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Injection Nozzle Coking Mechanism in Common-rail Diesel Engine
ISSN: 1946-3952, e-ISSN: 1946-3960
Published August 30, 2011 by SAE International in United States
Citation: Ikemoto, M., Omae, K., Nakai, K., Ueda, R. et al., "Injection Nozzle Coking Mechanism in Common-rail Diesel Engine," SAE Int. J. Fuels Lubr. 5(1):78-87, 2012, https://doi.org/10.4271/2011-01-1818.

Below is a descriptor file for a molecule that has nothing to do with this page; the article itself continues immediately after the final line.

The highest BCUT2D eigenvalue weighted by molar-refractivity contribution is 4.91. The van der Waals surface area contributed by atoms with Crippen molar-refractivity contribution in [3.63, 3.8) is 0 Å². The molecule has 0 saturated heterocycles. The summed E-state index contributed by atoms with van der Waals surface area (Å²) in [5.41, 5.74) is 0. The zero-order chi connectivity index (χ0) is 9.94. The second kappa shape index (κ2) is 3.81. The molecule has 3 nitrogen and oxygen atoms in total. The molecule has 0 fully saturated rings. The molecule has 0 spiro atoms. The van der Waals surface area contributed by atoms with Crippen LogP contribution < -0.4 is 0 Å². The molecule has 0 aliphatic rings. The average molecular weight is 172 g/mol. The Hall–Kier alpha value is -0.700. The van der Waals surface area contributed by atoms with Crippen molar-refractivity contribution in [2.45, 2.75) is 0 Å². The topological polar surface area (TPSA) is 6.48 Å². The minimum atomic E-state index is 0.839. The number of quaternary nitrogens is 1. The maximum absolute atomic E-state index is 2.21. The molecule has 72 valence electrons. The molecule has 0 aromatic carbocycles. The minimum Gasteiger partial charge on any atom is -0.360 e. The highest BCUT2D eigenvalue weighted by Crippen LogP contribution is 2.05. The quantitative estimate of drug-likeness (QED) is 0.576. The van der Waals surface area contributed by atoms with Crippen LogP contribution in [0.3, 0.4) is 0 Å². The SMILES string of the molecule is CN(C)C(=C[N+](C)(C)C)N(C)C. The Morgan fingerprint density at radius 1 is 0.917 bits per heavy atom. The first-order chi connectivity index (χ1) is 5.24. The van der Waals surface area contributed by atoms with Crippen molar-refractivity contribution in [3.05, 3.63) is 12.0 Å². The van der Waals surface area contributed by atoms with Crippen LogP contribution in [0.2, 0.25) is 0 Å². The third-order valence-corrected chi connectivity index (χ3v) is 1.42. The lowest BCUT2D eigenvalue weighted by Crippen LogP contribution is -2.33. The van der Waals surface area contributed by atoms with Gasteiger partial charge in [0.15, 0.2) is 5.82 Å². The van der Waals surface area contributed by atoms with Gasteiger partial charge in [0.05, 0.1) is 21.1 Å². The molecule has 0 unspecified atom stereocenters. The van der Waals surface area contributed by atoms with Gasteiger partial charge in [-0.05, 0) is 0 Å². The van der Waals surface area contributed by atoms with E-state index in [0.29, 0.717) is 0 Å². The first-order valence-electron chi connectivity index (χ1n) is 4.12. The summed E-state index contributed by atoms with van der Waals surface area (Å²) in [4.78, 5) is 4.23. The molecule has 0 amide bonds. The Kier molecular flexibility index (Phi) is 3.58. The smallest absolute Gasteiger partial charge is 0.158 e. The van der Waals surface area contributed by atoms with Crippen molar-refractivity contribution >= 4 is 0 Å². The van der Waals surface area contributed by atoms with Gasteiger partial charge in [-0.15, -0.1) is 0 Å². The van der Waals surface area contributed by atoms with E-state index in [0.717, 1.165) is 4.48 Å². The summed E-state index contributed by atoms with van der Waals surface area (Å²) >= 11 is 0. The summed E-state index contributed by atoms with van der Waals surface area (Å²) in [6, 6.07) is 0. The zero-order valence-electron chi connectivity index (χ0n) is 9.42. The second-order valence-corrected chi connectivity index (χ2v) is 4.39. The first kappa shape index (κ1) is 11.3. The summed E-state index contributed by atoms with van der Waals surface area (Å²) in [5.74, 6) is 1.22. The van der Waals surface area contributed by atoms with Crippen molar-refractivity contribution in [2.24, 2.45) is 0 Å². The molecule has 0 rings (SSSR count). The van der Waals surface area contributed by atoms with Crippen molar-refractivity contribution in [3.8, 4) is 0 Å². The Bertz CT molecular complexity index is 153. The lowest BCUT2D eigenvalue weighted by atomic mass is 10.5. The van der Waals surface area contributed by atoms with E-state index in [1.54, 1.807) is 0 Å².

The hole diameter of injection nozzles in diesel engines has become smaller and the nozzle coking could potentially cause injection characteristics and emissions to deteriorate. In this research, engine tests with zinc-added fuels, deposit analyses, laboratory tests and numerical calculations were carried out to clarify the deposit formation mechanisms. In the initial phase of deposit formation, lower zinc carboxylate formed close to the nozzle hole outlet by reactions between zinc in the fuel and lower carboxylic acid in the combustion gas. In the subsequent growth phase, the main component changed to zinc carbonate close to nozzle hole inlet by reactions with CO₂ in the combustion gas. Metal components and combustion gases are essential elements in the composition of these deposits. One way of removing these deposits is to utilize cavitations inside the nozzle holes.